Vaccines: Deadly Choices Or Your Child's Best Shot?
On the back of the exam room door in our pediatrician’s office, there is a detailed vaccination schedule. I do not have this schedule memorized, but I don’t need to–our eight year old has committed it to memory. She will happily tell anyone who might be interested that she does not have to have a shot until she is 11.
However, knowing the schedule is crucial, and having open conversations with your child’s pediatrician about vaccines is always important in order to stay informed.
What are Vaccines?
The U.S. Department of Health and Human Services’s (HHS) website reads, “A vaccine is made from very small amounts of weak or dead germs that can cause diseases–for example, viruses, bacteria, or toxins. It prepares your body to fight the disease faster and more effectively so you won’t get sick.” According to HHS, vaccines are tested for years before the vaccines are distributed to the public.
Why Do Parents Vaccinate?
“Vaccines are the best way to protect your child against a number of illnesses, including measles, whooping cough (pertussis) and mumps, all of which have made a comeback in recent years due to a drop in vaccination rates. Other vaccine-preventable illnesses include tetanus, diphtheria, varicella (chickenpox), rubella, hepatitis B, polio and meningococcal meningitis,” shares Dr. Dawn Marcelle, pediatrician and director in the Capitol Area for the Office of Public Health.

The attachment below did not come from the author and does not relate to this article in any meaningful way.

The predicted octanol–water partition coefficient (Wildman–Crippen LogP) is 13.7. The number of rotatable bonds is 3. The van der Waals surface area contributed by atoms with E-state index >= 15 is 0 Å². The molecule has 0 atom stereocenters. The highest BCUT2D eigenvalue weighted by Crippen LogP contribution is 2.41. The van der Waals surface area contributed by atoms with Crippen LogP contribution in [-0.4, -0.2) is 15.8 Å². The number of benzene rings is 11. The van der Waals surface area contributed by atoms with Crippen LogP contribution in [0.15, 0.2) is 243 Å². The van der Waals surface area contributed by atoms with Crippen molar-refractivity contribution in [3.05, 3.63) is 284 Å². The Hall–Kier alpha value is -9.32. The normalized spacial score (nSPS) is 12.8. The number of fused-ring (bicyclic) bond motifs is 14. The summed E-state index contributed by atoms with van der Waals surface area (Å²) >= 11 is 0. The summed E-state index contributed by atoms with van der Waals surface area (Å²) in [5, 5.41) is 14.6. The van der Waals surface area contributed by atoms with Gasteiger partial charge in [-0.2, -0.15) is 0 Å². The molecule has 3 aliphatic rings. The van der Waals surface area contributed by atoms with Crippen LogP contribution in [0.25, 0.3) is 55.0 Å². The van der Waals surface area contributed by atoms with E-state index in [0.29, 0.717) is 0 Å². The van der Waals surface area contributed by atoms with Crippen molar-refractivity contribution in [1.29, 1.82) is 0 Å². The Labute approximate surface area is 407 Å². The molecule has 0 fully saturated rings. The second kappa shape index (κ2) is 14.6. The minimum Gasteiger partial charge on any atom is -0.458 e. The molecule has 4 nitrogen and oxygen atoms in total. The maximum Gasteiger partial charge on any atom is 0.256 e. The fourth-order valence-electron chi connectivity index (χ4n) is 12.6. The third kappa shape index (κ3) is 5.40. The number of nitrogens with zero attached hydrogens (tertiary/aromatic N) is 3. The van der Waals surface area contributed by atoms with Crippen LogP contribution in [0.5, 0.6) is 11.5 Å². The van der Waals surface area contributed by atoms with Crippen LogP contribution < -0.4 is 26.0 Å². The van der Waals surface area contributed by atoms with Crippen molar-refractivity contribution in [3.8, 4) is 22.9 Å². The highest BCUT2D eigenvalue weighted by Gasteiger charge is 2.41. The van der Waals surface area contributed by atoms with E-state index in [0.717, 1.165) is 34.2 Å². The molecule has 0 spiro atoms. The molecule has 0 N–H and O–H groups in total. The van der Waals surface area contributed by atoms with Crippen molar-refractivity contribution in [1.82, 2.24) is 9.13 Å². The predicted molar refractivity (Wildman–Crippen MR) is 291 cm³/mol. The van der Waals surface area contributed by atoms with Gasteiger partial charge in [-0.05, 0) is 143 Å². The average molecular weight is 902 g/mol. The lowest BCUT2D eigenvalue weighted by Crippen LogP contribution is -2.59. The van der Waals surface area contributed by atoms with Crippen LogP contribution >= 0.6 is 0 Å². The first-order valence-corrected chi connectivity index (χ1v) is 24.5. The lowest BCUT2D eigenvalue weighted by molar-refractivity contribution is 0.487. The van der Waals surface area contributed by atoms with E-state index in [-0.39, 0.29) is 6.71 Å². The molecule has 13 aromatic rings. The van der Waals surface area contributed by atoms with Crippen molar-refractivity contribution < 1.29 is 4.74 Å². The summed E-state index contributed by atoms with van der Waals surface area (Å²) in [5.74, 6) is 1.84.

Parents vaccinate because vaccines are the most effective way to guard against grave and deadly illnesses. One example of life-saving vaccination is the measles vaccine. Since global vaccinations began for measles, the death toll from the disease has fallen 79 percent, according to PublicHealth.org. Additionally, the rotavirus vaccination alone, which was added to the slate of childhood vaccinations in 2006, is estimated to prevent 40,000-60,000 hospitalizations yearly.
Why Don’t Some Parents Vaccinate?
An important difference to understand is that some parents simply cannot vaccinate their children due to severe, and sometimes deadly, reactions to vaccinations, and some parents are a part of the anti-vaxxer movement.
A fairly recent and somewhat controversial term “anti-vaxxers” refers to a group of parents who intentionally withhold vaccines from their children because of the belief that vaccines cause autism, brain damage, and other disorders, whether or not they have attempted to vaccinate their children.
Local mom Patrica Goode (the name changed as she and her family have received threats due to their decision to intentionally withhold vaccinations from their child), shares some of her family’s story. “We stopped vaccinating when Annie was five. She almost died from them. She was hospitalized five times in 15 months, after receiving every set of vaccines. I personally gave her CPR three times. She is still recovering from her injuries more than five years later. She is healthy and wise and a fighter. Her pediatrician fired us when I questioned her that it could be the vaccines. Her new pediatrician, however, agrees that it was the vaccines, and we now have a medical exemption. Some states, are doing away with all exemptions. I loathe the term anti-vaxxer, because we did vaccinate. She was injured and now we fight every day to have rights and be recognized.”